Calathea Louisae enjoys balanced environment! The warmer the room, the higher the moisture must be. In the tropical forests of Brazil, humidity levels are very high, up to 90%.
It is quite difficult to maintain those conditions at home, but there are some solutions to keep your plant satisfied! Spray lukewarm water around your plant several times a day, or gently wipe it with a slightly damp cloth.
Calathea can absorb moisture on the surface of the leaves, so conditions of high humidity are suitable for it. But it is not recommended to risk fungal infections if too much moisture is retained on the leaves. It is safer to avoid directly spraying the leaves.
Calathea Louisae Watering Needs
Calathea Louisae prefers frequent watering and slightly moist soil. But, watch out! The soil must never be flooded. Adjust the care routine by observing the condition of the leaves. It is the best way to create an ideal environment for the development of this plant.
Equilibrium is achieved by frequent watering to maintain moisture, but also by allowing the soil to breathe. During exposure to higher temperatures, these plants should be watered every two to three days.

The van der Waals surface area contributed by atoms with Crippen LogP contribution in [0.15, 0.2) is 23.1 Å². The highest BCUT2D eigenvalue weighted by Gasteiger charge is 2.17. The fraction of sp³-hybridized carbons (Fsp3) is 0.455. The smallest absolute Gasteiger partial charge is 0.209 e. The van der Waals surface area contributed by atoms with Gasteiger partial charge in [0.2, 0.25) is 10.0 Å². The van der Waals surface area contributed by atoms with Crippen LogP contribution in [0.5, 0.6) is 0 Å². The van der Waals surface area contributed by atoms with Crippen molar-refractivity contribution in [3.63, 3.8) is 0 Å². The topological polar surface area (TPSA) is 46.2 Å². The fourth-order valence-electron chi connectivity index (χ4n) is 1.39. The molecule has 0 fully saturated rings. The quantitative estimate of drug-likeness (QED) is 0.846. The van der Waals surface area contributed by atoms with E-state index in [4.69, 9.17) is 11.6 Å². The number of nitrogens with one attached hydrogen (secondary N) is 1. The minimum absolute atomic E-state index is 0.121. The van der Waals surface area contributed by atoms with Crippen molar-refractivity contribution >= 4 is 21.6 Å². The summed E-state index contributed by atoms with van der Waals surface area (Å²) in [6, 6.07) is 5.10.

In winter, it is necessary to water your Calathea Louisae 3 to 4 times a week. Use less water than usual. After pouring the water into the pot, it should drain freely from the bottom of the pot. Keep the drainage holes clear and open.
Due to excessive watering, brown spots can appear on the leaves. Root rot is another consequence of excessive watering, which I’m sure you wouldn’t want to cause to these gorgeous plants!
Another great tip is to avoid getting water on the leaves when watering. It could cause fungal problems and turn the leaves yellow. It is advisable to pour an adequate amount of water directly into the soil.